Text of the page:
Wooly Booger LbNA # 18183
|Placed Date||Sep 11 2005|
|Planted By||Catamount Carvers|
|Found By||Front Range Hiker|
|Last Found||Aug 3 2008|
Besides good letterboxing, the spectacular Grand Mesa also has great fishing. In our fishing explorations of the area lakes, we found our hand tied Wooly Booger to be the most reliable in out smarting bigger and older non-stocked fish.
Now, a note to you fishermen … we realize that Wooly Booger is typically known as a Wooly Bugger, but the Catamount Carvers call it a Booger and that’s how we spell it!
From Highway 65 on the Grand Mesa, turn at the Jumbo sign near Mesa Lakes and go to Glacier Springs Picnic Area. Proceed to the Lost Lake Trailhead (Trail #502) on the south side of Mesa Lake. Follow this trail a hundred yards or so until it turns to the left and climbs up a small hill. Continue on the trail as it curves around a small lake that will be on your right, and keep walking along the trail until this lake begins to disappear over your right shoulder. Near this point, the trail turns more steeply uphill to the left, and you will see a boulder field to the right. At the point where the trail turns, you will see an erosion baffle composed of 4 stones embedded in the ground crossing the trail. To the left of these you will see a reddish stone, a small stump, and a small 15 foot fir tree. From this reddish stone, sight a magnetic bearing of 320 degrees, and look out about 50 feet to see a 14” diameter fir tree. The Wooly Booger is hidden under a couple rocks about 3 feet to the east of that tree. At the time the box was placed, there was a small dead log leaning against the fir that pointed downward to the hiding spot.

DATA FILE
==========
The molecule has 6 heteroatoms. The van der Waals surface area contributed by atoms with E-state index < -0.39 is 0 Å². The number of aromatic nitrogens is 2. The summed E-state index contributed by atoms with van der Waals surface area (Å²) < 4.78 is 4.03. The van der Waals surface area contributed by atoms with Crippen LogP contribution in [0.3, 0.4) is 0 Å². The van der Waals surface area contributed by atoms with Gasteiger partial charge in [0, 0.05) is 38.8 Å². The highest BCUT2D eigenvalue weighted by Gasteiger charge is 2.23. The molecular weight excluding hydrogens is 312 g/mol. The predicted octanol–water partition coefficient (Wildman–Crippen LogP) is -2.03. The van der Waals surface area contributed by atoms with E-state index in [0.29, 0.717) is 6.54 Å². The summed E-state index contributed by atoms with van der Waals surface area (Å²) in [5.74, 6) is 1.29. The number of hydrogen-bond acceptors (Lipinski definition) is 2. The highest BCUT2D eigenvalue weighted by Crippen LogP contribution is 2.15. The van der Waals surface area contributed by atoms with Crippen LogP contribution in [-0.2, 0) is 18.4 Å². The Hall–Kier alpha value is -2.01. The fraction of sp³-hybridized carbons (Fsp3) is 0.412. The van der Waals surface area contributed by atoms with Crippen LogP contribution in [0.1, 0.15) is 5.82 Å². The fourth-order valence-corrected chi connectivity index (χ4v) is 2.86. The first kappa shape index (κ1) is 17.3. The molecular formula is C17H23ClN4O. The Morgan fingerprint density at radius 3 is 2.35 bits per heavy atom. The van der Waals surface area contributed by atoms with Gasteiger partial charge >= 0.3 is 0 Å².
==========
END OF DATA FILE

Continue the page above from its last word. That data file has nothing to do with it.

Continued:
The Wooly Booger fly attached to this journal has a history. Please note that the hook is broken. Let your imagination then appropriately create an enormous trout with sharp teeth and powerful jaws battling with a trembling fisherman on the bank of a Grand Mesa lake. Yes, the fish and the fisherman battled for hours, long into the night until finally, the line went limp, and the broken lure was slowly and sadly retrieved. This is, of course, the most reliable story, but revisionists insist that the hook was purposely broken to prevent unsuspecting letterboxers from inadvertently impaling themselves. You be the judge….
Please stamp in away from the Wooly Booger's hiding spot, as it is visible from the trail. Please rehide very carefully and make sure it is completely hidden from view.
Be sure to look for the Something Fishy and Lost Lake Letterboxes, which are also in this area of Grand Mesa.